Her gratitude for something so simple made my day!
I am a nurse, employed in the perianesthesia area at the same hospital for more than 30 years. Throughout those years, I have witnessed a multitude of nurse anesthetists come and go for a variety of reasons. For many of them, I grieved when they left. In all honesty, when a few of them moved on, I was actually glad they no longer had a presence in my work environment. Among those I can never forget is a nurse anesthetist named Crystal (not her real name). Although Crystal was extremely intelligent and always conscientious when caring for her patients, she had her ways. She was known to have somewhat of an “attitude” and could sometimes be demanding of and demeaning to others.
Several years ago, a few days before Christmas, Crystal gave me, to my surprise, a gift. She told me she knew how much I liked to knit and gave me a canvas tote bag that said, “Nursing is my Bag.” I felt badly I did not have a gift for her. That evening, I found a scarf I had knitted, placed it in a box, and wrapped it. Because I had run out of gift labels, I selected a holiday card and hastily jotted a brief note on it. I wrote: “Crystal, you are the finest of the finest in your profession. Whenever I send my patients to surgery and you are their anesthetist, I never worry about them because I know they are in the best of hands.”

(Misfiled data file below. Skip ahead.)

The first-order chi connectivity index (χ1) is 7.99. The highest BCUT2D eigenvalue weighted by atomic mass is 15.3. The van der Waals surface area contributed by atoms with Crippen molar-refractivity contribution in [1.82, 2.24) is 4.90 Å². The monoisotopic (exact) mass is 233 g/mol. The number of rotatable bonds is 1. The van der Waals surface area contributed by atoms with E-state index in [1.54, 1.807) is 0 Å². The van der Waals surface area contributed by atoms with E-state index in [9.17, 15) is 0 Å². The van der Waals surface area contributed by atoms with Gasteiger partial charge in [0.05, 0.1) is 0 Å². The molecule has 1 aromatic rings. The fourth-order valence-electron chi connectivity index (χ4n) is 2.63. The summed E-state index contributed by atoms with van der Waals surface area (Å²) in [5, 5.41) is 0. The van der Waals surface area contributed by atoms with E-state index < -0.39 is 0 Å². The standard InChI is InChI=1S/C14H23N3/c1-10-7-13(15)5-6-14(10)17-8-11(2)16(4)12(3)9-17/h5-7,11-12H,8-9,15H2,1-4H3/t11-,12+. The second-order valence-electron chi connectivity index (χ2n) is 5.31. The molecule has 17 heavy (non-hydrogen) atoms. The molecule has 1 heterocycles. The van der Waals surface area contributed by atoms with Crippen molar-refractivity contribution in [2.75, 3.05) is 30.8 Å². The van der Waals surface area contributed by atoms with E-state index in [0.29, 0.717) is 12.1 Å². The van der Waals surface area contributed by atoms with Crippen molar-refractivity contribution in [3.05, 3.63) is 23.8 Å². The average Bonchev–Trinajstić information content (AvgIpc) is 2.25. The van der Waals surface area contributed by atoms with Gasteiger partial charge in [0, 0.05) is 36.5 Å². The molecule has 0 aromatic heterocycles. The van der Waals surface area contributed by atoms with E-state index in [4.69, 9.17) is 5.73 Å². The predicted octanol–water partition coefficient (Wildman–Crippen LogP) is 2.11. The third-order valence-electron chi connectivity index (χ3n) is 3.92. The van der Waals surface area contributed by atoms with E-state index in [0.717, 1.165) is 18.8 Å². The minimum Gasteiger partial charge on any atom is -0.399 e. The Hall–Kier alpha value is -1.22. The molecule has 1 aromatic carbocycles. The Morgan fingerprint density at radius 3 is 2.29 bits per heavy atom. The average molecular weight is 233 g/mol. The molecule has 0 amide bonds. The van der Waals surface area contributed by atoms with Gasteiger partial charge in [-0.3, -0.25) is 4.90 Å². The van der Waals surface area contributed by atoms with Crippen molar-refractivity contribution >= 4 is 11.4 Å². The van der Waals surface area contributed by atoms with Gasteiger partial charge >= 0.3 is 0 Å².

Not long afterward, Crystal came to me with tears in her eyes. She hugged me and told me the words on that card were the best Christmas present she had received that year. Her gratitude for something so simple made my day, and I was happy I had written that note.
A couple of months later, I received a phone call from an OR nurse who was hysterical. She said, “Crystal is dead. She drowned in her bathtub!” For some reason, my first thought was about the words I had written on that greeting card. When I came to work the next day and the news about Crystal was shared, a few staff members expressed guilt about their feelings toward her. Although I never mentioned the card to anyone else, I felt a sense of peace because I had told her what she meant to my patients and me.
Crystal’s death still remains a mystery. Ever since that day, the tote bag she gave me has been tucked away in a drawer. I will always cherish it. What I learned from her loss I will carry with me for the rest of my nursing career. Every holiday season, I give a card to each of my nursing peers. Whether or not they are among my favorite people, I think about the strongest asset they possess and write a note to them. I can only hope that my heartfelt words have as much meaning to them as they did to Crystal.
Joy Shiller, MS, RN, CAPA, is a clinical mentor and pre-op nurse at Houston Methodist Hospital in Houston, Texas, USA.